Curious to know what is happening now in West Princes Street Gardens I met with David Ellis who is managing director of the Ross Development Trust (RDT). It is RDT who paid ‘close to £2million’ for the work at the Ross Fountain opened officially last weekend.
The Trust is also spearheading the joint development with the city council of the area around the Ross Bandstand. It appeared to us that this deal may have stalled a bit, following a decision to put the whole set of arrangements out to public consultation.
I was put right quite quickly by Mr Ellis who explained : “We had a lot of momentum built up when we ran the design competition. There was a lot of excitement about it then, and since that time we have had to work on a lot of things and come to an agreement with the council. It’s almost a year now since the result of the design competition was announced.
“It has slowed slightly, but not stalled. We have done lots of important work over this last year in terms of looking at a sustainable management plan.
“What we want to ensure is that if we spend this £25 million and make all the improvements that we hope to make that in five or ten years’ time they will be able to be maintained and looked after. We don’t want them to be in a state of disrepair in a similar way that the Ross Fountain and the current bandstand were.
“It is key for us as we still have to raise the other £20million.”
FOR THE FULL INTERVIEW WITH DAVID ELLIS scroll to the bottom of this article
The money for the fountain largely came from private donations (except for a very welcome £100,000 from Edinburgh World Heritage), and the intention is that the funding for the new gateway building will also be provided by donors.
The whole scheme began when Edinburgh businessman Norman Springford offered up £5million as a starter for the £25million required to demolish the Ross Bandstand and replace it with something much more modern.
The rest is to come from fundraising, and it was when potential donors asked about the way the investment would be made sustainable that the Trust entered into further discussions with the council. It is clear that lack of investment led to the demise of the fountain and the Ross Bandstand which, although still used, is not quite as good as it could be.
ARMS LENGTH EXTERNAL ORGANISATION
With regard to the possibility of the building being run as an Arms Length External Organisation (ALEO) the council has now put the finer details out to consultation. David explained that he is not pushing the council to move forward in that particular direction although there is a clear recommendation from council officers that this is the preferred route. He said :” Everybody is in the room thinking how best can we ensure that we tick the boxy guaranteeing the maintenance, but also ensure that whatever solution we come up with is appropriate for an area of public greenspace right in the city centre.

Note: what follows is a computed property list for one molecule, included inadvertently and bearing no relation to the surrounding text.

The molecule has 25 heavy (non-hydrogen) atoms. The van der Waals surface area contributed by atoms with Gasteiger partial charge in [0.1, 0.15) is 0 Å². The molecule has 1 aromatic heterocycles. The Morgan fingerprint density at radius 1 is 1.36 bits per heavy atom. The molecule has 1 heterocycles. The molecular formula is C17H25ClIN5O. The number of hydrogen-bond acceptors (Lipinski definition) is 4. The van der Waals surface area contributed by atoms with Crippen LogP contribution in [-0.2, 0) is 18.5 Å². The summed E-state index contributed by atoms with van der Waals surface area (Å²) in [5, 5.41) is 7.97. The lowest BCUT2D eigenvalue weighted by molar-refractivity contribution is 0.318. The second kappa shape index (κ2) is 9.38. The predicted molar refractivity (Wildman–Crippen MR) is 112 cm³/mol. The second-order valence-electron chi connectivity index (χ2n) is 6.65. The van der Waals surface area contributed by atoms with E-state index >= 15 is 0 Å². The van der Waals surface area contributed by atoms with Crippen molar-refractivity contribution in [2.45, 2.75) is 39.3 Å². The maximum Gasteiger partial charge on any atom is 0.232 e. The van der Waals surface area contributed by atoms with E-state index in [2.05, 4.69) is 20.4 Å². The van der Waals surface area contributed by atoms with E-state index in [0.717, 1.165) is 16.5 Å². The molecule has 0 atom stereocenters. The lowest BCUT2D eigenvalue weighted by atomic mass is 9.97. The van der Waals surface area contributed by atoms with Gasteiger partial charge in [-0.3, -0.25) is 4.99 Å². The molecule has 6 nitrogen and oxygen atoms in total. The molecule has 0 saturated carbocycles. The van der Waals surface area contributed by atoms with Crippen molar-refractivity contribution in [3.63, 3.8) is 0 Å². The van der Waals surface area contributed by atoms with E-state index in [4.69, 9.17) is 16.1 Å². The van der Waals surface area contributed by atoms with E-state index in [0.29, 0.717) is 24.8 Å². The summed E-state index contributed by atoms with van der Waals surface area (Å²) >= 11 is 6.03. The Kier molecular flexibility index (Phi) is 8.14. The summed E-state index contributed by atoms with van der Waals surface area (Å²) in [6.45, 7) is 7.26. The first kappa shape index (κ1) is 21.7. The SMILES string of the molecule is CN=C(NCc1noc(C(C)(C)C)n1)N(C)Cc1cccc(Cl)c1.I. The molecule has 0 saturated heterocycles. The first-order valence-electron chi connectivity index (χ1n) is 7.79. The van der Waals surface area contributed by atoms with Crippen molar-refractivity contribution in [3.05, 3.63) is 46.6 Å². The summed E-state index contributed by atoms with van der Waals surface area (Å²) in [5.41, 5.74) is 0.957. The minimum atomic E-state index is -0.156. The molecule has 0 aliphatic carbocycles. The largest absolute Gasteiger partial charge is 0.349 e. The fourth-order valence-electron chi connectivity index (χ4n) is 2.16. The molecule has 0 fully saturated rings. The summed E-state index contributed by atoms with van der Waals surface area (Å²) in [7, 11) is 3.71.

“A charitable ALEO would have members from the council, from the Ross Development Trust and independent members. This idea was put forward as the best option. It would be charitable in the sense that nobody would make money from it, there would be representation from different bodies and we would provide a board of trustees with collective responsibility.”
Funding for this ALEO would come from the events to be run in the new pavilion, and the new cafeteria which will be created there in the gateway building. David assured me that the business plan shows that there is enough to cover maintenance, staffing and all other overheads, and that it is a sustainable proposal.
“We hope to provide much better facilities, much better access and hopefully have the garden accessible for longer. These are some of our key goals.”
One of the misconceptions about the way the gardens would be used in future would be that the management would be handed over to an outside body who would then use them for commercial gain. David addressed these concerns robustly by repeating that the ALEO would be a charity and all money that is raised by using the gardens would be ring fenced and used in the gardens. He continued : “We have mentioned that there might be about 200 events a year and of course when that figure was published people got upset thinking that their gardens would be used in the same way as they are at Hogmanay. This is not the case.
“Some of these events will be held indoors in the pavilion. They might be performances for up to 200 people with low impact on the rest of the gardens. it could be a Sunday morning yoga class once a week, or school performances. This will be a new space used for events in the building which will not affect the rest of the area. The impact of the other events such as Hogmanay will also be much less as the set up and take down time for those events will be shorter when new plans are put in place. The gardens should be more available to the general public.”
The decision on the way forward for the gardens will probably not be taken until October 2018 by the council. After that RDT can then restart its fundraising campaign, and the full design and planning process can only start once the money is in place.
The council also have to put a private bill before Parliament asking for approval to make the changes to the infrastructure within the gardens. The City of Edinburgh District Council Order Confirmation Act 1991 restricts building in some of the city’s parks and gardens. The only buildings permitted are “lodges for gardeners and keepers, hothouses and conservatories, monuments, bandstands, public conveniences, police boxes and buildings for housing apparatus for the supply of electricity and gas”. The extensive design by why architects proposes much more than that with lecture spaces underground as well as open areas outside.
It is likely that building will then start in about three years time.
You can listen to our full interview with David Ellis here :